May 20, 2010

Play Us A Song.

I do not know when I started playing the piano. I have a vague memory of a piano in a room in our house in Visalia, California and a vague memory of a babysitter teaching me what the notes were. I remember feeling determined to learn a song. I think that was the last time I ever felt that determined feeling :) The first song I taught myself was the top hand of I'm So Glad When Daddy Comes Home.

I am sure I went through the "Heart and Soul" phase....everyone goes through that know, the phase where you learn Heart and Soul on the piano and every time you pass a piano you can not resist the urge to let the world know that you know how to play Heart and Soul. I have a lot of questions about this Heart and Soul thing...who started it? Who decided this is the song that I am going to make sure every kid between the ages of 8 and 12 in America learns? You know the song, right? BAH BAH BAH, BAH DAH BAH DAH BAH DAH , BAH BAH BAH, BAH DAH BAH DAH BAH DAH.....

I do not know the exact moment I started piano lessons. I do not even know if I begged my parents for them or if they just randomly decided they wanted me to have lessons. The first piano teacher I remember having was Glenn Crocker. He was my piano teacher when we lived in California. Of course now I know that he was an amazing teacher and I wish I could go back and take advantage of his "amazing-ness" more than I did. Regret....I do adore you :) I do not know if I practiced without being nagged. I do not know if I ever begged to quit piano. You would think if I hated it I would have some memory of that. I do know that while my sisters were outside raising sheep, cows and pigs for 4-H I was in the house playing the piano so I must have had a love for it. Thank goodness the butcher does not have to come and visit your piano :)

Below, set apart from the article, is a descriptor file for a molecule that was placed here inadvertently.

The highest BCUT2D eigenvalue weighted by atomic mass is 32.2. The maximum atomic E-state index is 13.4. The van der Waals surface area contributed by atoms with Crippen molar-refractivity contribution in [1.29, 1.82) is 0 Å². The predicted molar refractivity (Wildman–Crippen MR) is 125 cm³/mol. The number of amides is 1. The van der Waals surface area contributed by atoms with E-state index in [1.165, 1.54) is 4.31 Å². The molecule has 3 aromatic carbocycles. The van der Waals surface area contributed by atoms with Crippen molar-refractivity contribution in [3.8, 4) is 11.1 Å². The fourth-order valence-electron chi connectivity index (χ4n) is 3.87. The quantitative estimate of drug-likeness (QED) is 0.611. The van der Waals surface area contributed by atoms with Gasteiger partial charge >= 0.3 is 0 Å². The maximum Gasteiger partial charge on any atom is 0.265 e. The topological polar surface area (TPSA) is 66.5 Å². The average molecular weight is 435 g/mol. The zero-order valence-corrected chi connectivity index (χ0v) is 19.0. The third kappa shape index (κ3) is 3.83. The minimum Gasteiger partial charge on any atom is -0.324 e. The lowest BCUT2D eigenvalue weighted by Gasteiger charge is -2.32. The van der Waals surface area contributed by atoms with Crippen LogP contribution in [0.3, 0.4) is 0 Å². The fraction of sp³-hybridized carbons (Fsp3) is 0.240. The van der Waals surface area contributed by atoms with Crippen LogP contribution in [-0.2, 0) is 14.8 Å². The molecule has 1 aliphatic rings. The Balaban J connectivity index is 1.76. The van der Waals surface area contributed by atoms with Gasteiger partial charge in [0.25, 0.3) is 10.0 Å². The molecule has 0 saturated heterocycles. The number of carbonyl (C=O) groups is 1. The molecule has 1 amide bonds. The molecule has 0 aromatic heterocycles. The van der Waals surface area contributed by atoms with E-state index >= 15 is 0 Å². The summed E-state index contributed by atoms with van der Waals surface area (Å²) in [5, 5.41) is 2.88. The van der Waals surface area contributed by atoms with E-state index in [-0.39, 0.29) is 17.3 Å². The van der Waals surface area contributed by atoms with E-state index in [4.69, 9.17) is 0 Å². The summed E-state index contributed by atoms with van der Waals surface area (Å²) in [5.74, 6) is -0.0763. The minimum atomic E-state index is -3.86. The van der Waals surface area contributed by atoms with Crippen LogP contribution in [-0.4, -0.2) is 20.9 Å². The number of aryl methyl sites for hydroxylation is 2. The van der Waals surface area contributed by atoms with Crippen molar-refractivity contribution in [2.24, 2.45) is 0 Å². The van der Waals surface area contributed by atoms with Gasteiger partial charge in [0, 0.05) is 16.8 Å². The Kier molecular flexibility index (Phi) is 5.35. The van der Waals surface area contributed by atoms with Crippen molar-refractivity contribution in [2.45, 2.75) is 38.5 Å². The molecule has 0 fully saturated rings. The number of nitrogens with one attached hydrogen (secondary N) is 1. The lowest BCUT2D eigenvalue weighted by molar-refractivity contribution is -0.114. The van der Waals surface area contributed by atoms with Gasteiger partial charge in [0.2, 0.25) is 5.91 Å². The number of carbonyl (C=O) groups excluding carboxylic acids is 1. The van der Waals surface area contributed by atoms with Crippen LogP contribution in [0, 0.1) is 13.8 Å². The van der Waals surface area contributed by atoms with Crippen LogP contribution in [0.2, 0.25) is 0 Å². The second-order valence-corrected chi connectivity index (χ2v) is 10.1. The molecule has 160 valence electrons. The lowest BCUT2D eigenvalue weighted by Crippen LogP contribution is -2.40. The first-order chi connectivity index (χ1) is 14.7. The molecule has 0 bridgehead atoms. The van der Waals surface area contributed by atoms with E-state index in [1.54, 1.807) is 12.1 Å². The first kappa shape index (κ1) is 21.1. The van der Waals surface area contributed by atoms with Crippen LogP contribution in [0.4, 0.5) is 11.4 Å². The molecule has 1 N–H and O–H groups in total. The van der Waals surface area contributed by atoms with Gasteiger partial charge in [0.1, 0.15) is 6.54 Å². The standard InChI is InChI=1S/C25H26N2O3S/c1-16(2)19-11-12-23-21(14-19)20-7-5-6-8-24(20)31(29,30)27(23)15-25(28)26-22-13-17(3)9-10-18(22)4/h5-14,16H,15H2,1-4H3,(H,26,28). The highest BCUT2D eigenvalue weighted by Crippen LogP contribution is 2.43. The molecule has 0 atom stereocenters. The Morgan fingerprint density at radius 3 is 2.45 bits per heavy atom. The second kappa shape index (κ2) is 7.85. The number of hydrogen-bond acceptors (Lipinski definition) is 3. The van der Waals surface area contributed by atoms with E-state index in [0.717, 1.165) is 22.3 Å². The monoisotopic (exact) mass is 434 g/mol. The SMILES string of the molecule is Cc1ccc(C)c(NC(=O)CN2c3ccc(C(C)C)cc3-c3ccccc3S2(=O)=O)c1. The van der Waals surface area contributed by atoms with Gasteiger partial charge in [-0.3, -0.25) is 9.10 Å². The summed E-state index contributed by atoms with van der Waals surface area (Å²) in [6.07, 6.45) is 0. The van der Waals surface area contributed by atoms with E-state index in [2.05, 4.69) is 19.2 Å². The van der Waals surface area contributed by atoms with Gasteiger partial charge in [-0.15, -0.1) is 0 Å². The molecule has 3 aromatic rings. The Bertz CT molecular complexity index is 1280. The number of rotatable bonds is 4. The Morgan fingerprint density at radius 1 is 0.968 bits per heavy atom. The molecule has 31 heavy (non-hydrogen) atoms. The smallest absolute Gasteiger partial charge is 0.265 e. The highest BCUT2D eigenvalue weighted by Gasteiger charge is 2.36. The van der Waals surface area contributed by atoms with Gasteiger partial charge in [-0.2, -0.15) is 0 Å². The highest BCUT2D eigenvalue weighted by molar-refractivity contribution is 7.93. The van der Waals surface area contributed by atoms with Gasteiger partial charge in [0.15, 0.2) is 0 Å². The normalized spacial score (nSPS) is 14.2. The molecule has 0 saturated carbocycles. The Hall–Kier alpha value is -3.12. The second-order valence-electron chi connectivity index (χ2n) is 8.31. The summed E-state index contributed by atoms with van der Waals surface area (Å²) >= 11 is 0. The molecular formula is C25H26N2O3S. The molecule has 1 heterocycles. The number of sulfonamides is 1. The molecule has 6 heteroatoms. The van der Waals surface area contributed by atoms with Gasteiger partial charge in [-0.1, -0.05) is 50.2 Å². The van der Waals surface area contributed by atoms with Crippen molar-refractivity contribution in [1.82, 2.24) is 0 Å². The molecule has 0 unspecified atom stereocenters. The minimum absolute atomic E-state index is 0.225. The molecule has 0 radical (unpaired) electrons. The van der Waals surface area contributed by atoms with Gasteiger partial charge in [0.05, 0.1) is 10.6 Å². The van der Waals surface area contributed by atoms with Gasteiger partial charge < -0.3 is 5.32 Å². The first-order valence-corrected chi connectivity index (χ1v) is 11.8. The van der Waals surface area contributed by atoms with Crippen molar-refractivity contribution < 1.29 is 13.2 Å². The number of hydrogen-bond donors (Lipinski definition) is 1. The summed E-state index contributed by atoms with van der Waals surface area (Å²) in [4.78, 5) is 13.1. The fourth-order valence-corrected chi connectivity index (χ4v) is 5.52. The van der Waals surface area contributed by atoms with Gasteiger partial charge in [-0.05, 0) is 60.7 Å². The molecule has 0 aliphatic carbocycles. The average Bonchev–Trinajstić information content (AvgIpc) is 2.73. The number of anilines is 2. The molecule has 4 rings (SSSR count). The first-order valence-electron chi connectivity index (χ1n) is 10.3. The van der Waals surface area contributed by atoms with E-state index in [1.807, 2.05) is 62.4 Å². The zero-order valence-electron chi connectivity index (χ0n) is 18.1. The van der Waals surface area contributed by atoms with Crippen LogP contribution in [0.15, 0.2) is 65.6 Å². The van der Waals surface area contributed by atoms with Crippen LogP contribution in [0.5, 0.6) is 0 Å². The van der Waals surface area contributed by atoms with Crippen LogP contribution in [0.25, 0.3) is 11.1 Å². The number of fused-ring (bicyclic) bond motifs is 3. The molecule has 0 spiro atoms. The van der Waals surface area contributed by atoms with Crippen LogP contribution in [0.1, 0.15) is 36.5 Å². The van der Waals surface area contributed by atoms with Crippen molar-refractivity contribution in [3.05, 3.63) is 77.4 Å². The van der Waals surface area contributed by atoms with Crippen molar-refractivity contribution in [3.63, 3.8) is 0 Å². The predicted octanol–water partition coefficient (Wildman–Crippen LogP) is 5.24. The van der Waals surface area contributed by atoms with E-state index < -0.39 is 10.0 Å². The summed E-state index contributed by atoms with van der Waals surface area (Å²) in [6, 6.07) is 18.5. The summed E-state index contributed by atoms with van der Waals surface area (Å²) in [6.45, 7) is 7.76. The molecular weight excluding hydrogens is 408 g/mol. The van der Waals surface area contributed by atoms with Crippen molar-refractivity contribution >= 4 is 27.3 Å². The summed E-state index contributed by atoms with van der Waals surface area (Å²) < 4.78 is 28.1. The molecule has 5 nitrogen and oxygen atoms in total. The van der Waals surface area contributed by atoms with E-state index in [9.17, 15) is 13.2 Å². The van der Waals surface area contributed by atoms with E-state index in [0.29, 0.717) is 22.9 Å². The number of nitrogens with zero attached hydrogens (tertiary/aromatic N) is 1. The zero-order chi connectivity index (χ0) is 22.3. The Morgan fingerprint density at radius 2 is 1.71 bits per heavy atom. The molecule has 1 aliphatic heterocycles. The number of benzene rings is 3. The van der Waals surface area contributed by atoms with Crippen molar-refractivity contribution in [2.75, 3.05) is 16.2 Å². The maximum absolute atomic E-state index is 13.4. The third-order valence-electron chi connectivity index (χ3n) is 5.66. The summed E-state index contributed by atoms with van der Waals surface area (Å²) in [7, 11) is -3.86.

I do remember trying everything in my power to get my teacher to play a new song once through so that I would not have to work as hard to learn it because then I would know how it sounded.....I think it is called laziness.

By the time I was eleven someone caught on to my piano playing ability and I was officially asked to accompany the singing time for the kids ages 3 to 12 in our church. From then on I was always playing the piano at church. My first piano solo was Minuet in G by Bach and I still remember that day and I still love to play that song. My first piano recital a fly flew up my nose while I was playing my song.